Gideon/Fosse, as a human being, is rather sloppy and careless, in love, in his relationships, and even in the way he treats himself.  Watching him walk like a wrecking ball through his own life was  like  a trip to the DMV, long, difficult and very annoying.  The odd part was that I like Roy Scheider in the role, and truthfully the Joe Gideon character is interesting to watch.  I definitely wouldn’t say that I connected with him, or that I even care if he lives or dies by the end of the film, but it did help to balance out the story a bit and bring it closer to center.  I guess it really all comes down to the fact that I liked Roy Scheider’s performance.  I like Roy Scheider.  He was easily the most watchable part of the film.

On a side note, films of the seventies tended to have real looking people in them.  Not everyone was a flawless being of perfect light, unleashed to increase ticket sales in certain demographics.  It’s refreshing to see someone with unique features, or a body shape that isn’t cookie cutter pretty, and to its credit, All That Jazz really embraces that organic trend of natural people and doesn’t relegate them to the background or as the doofy sidekick.  In fact, just about the only thing that I can appreciate about Fosse’s work, this film included, is his attraction to form and movement and artistry based on a multitude of things regardless of what others thought.  I only wished I liked his choreography more.

Clearly the rest of the actors and performers in the film felt very strongly about the impact that Bob Fosse has had, including Fosse himself, but even with that devotion and belief in it, All That Jazz was still only tepid at best.  In the end, after reading a bit about it, and doing a little analyzing of my own, I got more out of it than I had initially thought, but truly the motivation for me writing this was because I’ve been putting this review off now for a month and I just wanted to get if off my plate.

As far as the list goes, the spot would have been better served by any number of different films.  Ingmar Bergman’s Scenes from a Marriage, has similar voyeuristic qualities, with a lot of the infidelity and familial drama, yet it resounded with me far more on every level, from the film’s technical craftsmanship, to Bergman’s direction, to the deep, heartfelt acting.  I guess all I’m saying is that, while I never really hated it, this film never really impacted me like one of the 1001 best movies ever should have.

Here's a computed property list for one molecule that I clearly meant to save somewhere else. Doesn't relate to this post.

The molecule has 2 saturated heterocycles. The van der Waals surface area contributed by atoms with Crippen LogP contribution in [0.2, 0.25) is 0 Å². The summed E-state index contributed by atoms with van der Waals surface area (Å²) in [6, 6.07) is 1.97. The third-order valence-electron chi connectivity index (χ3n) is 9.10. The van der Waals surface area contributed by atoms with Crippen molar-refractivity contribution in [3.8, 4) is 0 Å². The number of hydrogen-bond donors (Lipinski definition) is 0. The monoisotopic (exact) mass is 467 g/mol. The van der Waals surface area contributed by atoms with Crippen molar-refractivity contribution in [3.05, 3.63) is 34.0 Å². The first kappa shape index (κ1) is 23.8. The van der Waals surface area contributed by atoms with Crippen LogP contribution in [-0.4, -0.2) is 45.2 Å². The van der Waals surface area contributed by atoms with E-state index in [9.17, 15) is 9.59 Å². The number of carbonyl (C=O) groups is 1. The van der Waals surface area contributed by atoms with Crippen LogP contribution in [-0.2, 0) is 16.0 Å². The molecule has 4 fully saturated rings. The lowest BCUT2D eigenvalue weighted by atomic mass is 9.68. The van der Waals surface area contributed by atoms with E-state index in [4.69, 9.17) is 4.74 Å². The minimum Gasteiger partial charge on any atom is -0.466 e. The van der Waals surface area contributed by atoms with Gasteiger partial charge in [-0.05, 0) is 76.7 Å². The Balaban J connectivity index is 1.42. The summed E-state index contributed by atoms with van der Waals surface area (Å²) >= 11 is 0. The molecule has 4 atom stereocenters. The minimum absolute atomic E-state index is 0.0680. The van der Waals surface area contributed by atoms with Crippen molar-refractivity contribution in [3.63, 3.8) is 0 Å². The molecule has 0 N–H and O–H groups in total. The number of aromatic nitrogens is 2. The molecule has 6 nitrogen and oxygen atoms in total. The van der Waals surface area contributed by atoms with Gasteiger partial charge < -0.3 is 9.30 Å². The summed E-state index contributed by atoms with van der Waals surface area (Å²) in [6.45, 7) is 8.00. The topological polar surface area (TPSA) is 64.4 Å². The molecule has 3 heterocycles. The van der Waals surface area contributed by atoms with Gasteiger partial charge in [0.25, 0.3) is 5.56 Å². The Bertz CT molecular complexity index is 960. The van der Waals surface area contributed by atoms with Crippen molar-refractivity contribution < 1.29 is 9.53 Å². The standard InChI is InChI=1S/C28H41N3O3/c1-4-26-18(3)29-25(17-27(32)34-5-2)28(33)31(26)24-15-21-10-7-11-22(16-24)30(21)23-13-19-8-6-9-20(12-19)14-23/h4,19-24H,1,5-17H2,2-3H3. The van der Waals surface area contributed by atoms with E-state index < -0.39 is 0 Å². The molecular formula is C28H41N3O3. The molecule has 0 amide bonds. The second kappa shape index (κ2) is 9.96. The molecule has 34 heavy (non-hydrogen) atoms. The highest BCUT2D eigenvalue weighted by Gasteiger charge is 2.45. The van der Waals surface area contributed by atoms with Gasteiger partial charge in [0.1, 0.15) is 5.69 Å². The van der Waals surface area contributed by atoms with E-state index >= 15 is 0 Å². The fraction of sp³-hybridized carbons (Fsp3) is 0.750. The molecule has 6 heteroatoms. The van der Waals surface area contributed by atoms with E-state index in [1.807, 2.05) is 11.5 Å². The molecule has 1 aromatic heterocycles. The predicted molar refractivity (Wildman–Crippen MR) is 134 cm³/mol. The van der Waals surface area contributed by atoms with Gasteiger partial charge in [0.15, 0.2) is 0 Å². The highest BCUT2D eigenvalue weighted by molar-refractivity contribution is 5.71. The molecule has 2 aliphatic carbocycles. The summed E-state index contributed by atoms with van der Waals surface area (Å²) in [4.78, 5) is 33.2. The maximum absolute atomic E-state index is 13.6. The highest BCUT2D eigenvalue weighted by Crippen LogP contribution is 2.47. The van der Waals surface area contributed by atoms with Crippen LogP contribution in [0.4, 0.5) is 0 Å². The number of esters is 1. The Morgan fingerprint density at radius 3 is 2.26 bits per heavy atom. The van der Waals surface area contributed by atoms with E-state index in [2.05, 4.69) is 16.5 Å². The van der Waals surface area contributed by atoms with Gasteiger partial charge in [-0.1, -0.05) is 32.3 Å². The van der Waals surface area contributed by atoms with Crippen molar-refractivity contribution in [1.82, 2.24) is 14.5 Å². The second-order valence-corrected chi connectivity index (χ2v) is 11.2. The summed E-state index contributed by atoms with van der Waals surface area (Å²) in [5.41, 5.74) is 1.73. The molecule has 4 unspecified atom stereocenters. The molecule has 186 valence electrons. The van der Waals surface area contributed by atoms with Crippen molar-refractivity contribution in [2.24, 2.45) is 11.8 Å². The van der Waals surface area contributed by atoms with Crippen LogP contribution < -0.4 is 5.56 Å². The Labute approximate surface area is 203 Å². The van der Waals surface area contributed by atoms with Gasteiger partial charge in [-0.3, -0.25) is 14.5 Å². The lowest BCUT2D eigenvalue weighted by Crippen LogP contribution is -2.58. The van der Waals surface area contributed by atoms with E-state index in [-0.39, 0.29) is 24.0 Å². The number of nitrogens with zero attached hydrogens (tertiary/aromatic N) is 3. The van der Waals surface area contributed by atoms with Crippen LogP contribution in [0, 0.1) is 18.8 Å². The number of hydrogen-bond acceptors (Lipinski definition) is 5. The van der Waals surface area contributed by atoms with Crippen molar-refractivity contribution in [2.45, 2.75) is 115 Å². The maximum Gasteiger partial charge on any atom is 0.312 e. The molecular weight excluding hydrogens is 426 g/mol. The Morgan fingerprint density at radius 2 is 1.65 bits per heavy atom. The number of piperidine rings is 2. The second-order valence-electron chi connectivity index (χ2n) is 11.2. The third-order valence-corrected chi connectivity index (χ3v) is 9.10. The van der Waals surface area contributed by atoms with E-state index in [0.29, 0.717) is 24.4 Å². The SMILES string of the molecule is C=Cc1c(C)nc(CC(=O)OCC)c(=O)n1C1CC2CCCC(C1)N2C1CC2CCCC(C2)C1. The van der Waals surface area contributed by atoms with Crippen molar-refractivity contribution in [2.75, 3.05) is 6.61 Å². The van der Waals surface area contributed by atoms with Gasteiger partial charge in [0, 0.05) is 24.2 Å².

Nosferatu, Eine Symphonie Des Grauens (AKA: Nosferatu, A Symphony of Terror) (1922)

Nosferatu

Nosferatu, Eine Syphonie Des Grauens (AKA: Nosferatu, A Symphony of Terror) – 1922

Director –  F. W. Murnau

Starring – Max Schreck, Greta Schroder, and Gustav van Wangenheim

Of the many different genres of cinema, horror seems to be relegated to the bottom of the list when it comes to perceived importance and impact.  Drama, perhaps, is the category voted the most likely to get recognition and accolades, where as comedy seems to get the people’s choice award, but for my money some of the most effective and memorable films reside firmly in the realm of suspense, tragedy, and horror.  Even films that are billed more as mystery like, Psycho, or science fiction, such as Aliens, have elements directly rooted in the anatomy of the horror film.  Brimming with dark imagery, unsettling characters, and casual situations gone wrong, films such as The Exorcist, The Texas Chainsaw Massacre, and The Thing are very obviously direct descendants of Nosferatu.  it doesn’t end there either, F.W. Murnau’s silent masterpiece has informed the structure, tone, editing, and atmosphere of movies as a whole, and worked its way into the DNA of the language of modern cinema.